Garfield – Garfield = Schizophrenia

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In 1880, not long after the invention of the telephone, Mark Twain noted how weird a conversation is when you erase one of the participants ("That queerest of all queer things in the world", 3/25/2004):

I handed the telephone to the applicant, and sat down. Then followed that queerest of all the queer things in this world—a conversation with only one end to it. You hear questions asked; you don’t hear the answer. You hear invitations given; you hear no thanks in return. You have listening pauses of dead silence, followed by apparently irrelevant and unjustifiable exclamations of glad surprise or sorrow or dismay. You can’t make head or tail of the talk, because you never hear anything that the person at the other end of the wire says.

Now Dan Walsh, an "an Irish musician, artist, nerd and businessman" who blogs under the name of Travors, has applied this technique to a comic strip: Garfield minus Garfield.

Who would have guessed that when you remove Garfield from the Garfield comic strips, the result is an even better comic about schizophrenia, bipolar disorder, and the empty desperation of modern life? Friends, meet Jon Arbuckle. Let’s laugh and learn with him on a journey deep into the tortured mind of an isolated young everyman as he fights a losing battle against loneliness in a quiet American suburb.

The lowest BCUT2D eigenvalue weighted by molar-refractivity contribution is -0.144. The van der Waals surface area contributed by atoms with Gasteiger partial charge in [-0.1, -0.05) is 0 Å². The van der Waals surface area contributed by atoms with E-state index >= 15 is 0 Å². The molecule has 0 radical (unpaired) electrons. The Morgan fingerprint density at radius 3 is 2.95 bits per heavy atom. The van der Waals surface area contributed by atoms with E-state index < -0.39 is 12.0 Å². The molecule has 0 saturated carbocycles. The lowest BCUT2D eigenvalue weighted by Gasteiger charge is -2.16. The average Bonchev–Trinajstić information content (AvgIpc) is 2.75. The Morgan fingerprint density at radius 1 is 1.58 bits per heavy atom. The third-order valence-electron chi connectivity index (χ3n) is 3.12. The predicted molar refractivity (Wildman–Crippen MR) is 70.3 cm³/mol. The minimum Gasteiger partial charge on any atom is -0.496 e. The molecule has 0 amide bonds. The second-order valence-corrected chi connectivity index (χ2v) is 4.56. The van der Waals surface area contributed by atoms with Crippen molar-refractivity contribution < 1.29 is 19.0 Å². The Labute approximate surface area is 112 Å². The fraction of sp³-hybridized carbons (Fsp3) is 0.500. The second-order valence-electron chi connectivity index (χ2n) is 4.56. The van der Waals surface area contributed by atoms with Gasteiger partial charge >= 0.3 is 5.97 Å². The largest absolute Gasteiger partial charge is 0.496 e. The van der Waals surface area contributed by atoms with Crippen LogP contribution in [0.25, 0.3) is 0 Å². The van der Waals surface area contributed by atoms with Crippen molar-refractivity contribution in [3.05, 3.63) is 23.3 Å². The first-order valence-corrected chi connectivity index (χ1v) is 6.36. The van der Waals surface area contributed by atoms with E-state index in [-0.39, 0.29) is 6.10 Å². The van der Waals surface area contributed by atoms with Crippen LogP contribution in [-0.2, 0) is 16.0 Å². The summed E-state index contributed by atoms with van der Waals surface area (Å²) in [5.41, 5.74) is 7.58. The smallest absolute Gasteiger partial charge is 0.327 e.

For example, Garfield minus Garfield for 5/5/2008:

which was derived from Garfield for 1/4/2002:

GMG was covered in the Washington Post about a month ago ("When the Cat's Away, Neurosis Is on Display", Pop Vulture, 4/6/2008):

One of Walsh's occasional readers is [Garfield's author Jim] Davis, who heard about the site a few months ago. The cartoonist calls the work "an inspired thing to do" and wishes to thank Walsh for enabling him to see another side of "Garfield."

Walsh comments: